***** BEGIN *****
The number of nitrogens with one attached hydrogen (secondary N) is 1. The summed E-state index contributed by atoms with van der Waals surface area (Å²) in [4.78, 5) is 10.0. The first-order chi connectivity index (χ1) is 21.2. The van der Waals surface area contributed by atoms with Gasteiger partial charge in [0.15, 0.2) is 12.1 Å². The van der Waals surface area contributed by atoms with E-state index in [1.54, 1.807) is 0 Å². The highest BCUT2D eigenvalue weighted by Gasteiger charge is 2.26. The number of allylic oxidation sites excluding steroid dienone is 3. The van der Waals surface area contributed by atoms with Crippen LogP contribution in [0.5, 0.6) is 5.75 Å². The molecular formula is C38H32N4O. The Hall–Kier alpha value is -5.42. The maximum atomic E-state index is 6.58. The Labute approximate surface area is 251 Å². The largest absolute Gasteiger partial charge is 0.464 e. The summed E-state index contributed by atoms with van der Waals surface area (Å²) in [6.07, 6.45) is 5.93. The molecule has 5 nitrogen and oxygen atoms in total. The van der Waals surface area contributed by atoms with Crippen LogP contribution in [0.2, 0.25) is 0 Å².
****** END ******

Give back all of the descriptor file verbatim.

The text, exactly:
The number of nitrogens with one attached hydrogen (secondary N) is 1. The summed E-state index contributed by atoms with van der Waals surface area (Å²) in [4.78, 5) is 10.0. The first-order chi connectivity index (χ1) is 21.2. The van der Waals surface area contributed by atoms with Gasteiger partial charge in [0.15, 0.2) is 12.1 Å². The van der Waals surface area contributed by atoms with E-state index in [1.54, 1.807) is 0 Å². The highest BCUT2D eigenvalue weighted by Gasteiger charge is 2.26. The number of allylic oxidation sites excluding steroid dienone is 3. The van der Waals surface area contributed by atoms with Crippen LogP contribution in [0.5, 0.6) is 5.75 Å². The molecular formula is C38H32N4O. The Hall–Kier alpha value is -5.42. The maximum atomic E-state index is 6.58. The Labute approximate surface area is 251 Å². The largest absolute Gasteiger partial charge is 0.464 e. The summed E-state index contributed by atoms with van der Waals surface area (Å²) in [6.07, 6.45) is 5.93. The molecule has 5 nitrogen and oxygen atoms in total. The van der Waals surface area contributed by atoms with Crippen LogP contribution in [0.2, 0.25) is 0 Å².